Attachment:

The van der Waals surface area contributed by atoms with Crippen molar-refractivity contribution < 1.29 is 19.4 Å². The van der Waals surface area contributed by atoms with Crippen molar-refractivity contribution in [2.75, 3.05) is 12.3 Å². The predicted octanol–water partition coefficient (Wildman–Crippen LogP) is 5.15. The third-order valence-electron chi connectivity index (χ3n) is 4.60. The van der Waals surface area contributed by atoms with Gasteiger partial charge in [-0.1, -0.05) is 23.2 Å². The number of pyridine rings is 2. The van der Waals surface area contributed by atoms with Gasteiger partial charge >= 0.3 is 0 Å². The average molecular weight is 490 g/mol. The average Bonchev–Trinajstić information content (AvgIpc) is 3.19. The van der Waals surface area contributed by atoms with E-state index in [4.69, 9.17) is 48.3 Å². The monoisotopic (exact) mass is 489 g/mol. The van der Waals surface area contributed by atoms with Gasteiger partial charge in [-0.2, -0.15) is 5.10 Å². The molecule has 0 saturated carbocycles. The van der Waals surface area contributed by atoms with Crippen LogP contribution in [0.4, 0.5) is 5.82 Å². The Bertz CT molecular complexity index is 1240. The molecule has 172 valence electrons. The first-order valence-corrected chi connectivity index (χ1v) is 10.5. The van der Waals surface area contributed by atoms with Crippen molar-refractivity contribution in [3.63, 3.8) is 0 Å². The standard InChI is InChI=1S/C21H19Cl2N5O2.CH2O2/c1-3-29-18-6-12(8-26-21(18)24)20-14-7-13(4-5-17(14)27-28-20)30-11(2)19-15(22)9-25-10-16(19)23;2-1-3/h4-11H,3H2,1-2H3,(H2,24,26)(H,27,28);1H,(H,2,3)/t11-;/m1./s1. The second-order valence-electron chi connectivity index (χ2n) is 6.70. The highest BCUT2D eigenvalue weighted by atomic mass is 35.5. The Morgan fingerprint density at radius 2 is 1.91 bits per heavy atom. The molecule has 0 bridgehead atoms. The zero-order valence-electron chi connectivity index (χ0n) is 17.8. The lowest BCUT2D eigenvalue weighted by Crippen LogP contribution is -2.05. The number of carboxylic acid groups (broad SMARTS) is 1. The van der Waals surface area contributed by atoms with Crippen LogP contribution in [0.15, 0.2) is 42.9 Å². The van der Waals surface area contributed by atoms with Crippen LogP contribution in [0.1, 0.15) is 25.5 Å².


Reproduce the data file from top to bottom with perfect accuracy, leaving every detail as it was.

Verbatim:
The van der Waals surface area contributed by atoms with Crippen molar-refractivity contribution < 1.29 is 19.4 Å². The van der Waals surface area contributed by atoms with Crippen molar-refractivity contribution in [2.75, 3.05) is 12.3 Å². The predicted octanol–water partition coefficient (Wildman–Crippen LogP) is 5.15. The third-order valence-electron chi connectivity index (χ3n) is 4.60. The van der Waals surface area contributed by atoms with Gasteiger partial charge in [-0.1, -0.05) is 23.2 Å². The number of pyridine rings is 2. The van der Waals surface area contributed by atoms with Gasteiger partial charge >= 0.3 is 0 Å². The average molecular weight is 490 g/mol. The average Bonchev–Trinajstić information content (AvgIpc) is 3.19. The van der Waals surface area contributed by atoms with E-state index in [4.69, 9.17) is 48.3 Å². The monoisotopic (exact) mass is 489 g/mol. The van der Waals surface area contributed by atoms with Gasteiger partial charge in [-0.2, -0.15) is 5.10 Å². The molecule has 0 saturated carbocycles. The van der Waals surface area contributed by atoms with Crippen LogP contribution in [0.4, 0.5) is 5.82 Å². The Bertz CT molecular complexity index is 1240. The molecule has 172 valence electrons. The first-order valence-corrected chi connectivity index (χ1v) is 10.5. The van der Waals surface area contributed by atoms with Crippen molar-refractivity contribution in [3.63, 3.8) is 0 Å². The standard InChI is InChI=1S/C21H19Cl2N5O2.CH2O2/c1-3-29-18-6-12(8-26-21(18)24)20-14-7-13(4-5-17(14)27-28-20)30-11(2)19-15(22)9-25-10-16(19)23;2-1-3/h4-11H,3H2,1-2H3,(H2,24,26)(H,27,28);1H,(H,2,3)/t11-;/m1./s1. The second-order valence-electron chi connectivity index (χ2n) is 6.70. The highest BCUT2D eigenvalue weighted by atomic mass is 35.5. The Morgan fingerprint density at radius 2 is 1.91 bits per heavy atom. The molecule has 0 bridgehead atoms. The zero-order valence-electron chi connectivity index (χ0n) is 17.8. The lowest BCUT2D eigenvalue weighted by Crippen LogP contribution is -2.05. The number of carboxylic acid groups (broad SMARTS) is 1. The van der Waals surface area contributed by atoms with Crippen LogP contribution in [0.15, 0.2) is 42.9 Å². The van der Waals surface area contributed by atoms with Crippen LogP contribution in [0.1, 0.15) is 25.5 Å².